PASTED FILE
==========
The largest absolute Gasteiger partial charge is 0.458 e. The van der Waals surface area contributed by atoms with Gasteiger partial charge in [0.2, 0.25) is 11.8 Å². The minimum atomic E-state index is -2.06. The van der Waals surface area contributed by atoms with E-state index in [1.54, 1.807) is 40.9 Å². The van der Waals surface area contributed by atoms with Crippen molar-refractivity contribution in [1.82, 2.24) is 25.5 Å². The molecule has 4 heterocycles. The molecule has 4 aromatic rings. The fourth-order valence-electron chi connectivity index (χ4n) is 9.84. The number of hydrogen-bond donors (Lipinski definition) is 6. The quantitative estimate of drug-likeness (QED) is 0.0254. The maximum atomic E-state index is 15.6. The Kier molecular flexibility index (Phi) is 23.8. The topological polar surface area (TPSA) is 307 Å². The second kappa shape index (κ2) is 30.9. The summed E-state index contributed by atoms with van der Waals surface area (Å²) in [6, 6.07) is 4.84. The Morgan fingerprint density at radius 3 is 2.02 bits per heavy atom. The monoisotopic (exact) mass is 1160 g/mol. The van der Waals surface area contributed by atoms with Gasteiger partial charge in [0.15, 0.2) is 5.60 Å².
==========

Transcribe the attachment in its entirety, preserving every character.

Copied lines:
The largest absolute Gasteiger partial charge is 0.458 e. The van der Waals surface area contributed by atoms with Gasteiger partial charge in [0.2, 0.25) is 11.8 Å². The minimum atomic E-state index is -2.06. The van der Waals surface area contributed by atoms with E-state index in [1.54, 1.807) is 40.9 Å². The van der Waals surface area contributed by atoms with Crippen molar-refractivity contribution in [1.82, 2.24) is 25.5 Å². The molecule has 4 heterocycles. The molecule has 4 aromatic rings. The fourth-order valence-electron chi connectivity index (χ4n) is 9.84. The number of hydrogen-bond donors (Lipinski definition) is 6. The quantitative estimate of drug-likeness (QED) is 0.0254. The maximum atomic E-state index is 15.6. The Kier molecular flexibility index (Phi) is 23.8. The topological polar surface area (TPSA) is 307 Å². The second kappa shape index (κ2) is 30.9. The summed E-state index contributed by atoms with van der Waals surface area (Å²) in [6, 6.07) is 4.84. The Morgan fingerprint density at radius 3 is 2.02 bits per heavy atom. The monoisotopic (exact) mass is 1160 g/mol. The van der Waals surface area contributed by atoms with Gasteiger partial charge in [0.15, 0.2) is 5.60 Å².